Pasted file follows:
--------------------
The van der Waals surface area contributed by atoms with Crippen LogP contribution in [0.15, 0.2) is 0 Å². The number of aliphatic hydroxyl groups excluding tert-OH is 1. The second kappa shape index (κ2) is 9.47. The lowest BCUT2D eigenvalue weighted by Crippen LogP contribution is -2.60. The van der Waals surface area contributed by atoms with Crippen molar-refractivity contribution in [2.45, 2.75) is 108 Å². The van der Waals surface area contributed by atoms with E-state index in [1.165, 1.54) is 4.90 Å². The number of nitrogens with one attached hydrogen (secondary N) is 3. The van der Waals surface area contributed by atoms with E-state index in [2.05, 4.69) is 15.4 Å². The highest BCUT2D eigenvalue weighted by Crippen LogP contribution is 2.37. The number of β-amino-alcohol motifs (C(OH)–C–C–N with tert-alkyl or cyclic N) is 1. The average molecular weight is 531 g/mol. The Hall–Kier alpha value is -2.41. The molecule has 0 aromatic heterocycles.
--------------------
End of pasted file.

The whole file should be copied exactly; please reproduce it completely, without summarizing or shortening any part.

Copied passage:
The van der Waals surface area contributed by atoms with Crippen LogP contribution in [0.15, 0.2) is 0 Å². The number of aliphatic hydroxyl groups excluding tert-OH is 1. The second kappa shape index (κ2) is 9.47. The lowest BCUT2D eigenvalue weighted by Crippen LogP contribution is -2.60. The van der Waals surface area contributed by atoms with Crippen molar-refractivity contribution in [2.45, 2.75) is 108 Å². The van der Waals surface area contributed by atoms with E-state index in [1.165, 1.54) is 4.90 Å². The number of nitrogens with one attached hydrogen (secondary N) is 3. The van der Waals surface area contributed by atoms with E-state index in [2.05, 4.69) is 15.4 Å². The highest BCUT2D eigenvalue weighted by Crippen LogP contribution is 2.37. The number of β-amino-alcohol motifs (C(OH)–C–C–N with tert-alkyl or cyclic N) is 1. The average molecular weight is 531 g/mol. The Hall–Kier alpha value is -2.41. The molecule has 0 aromatic heterocycles.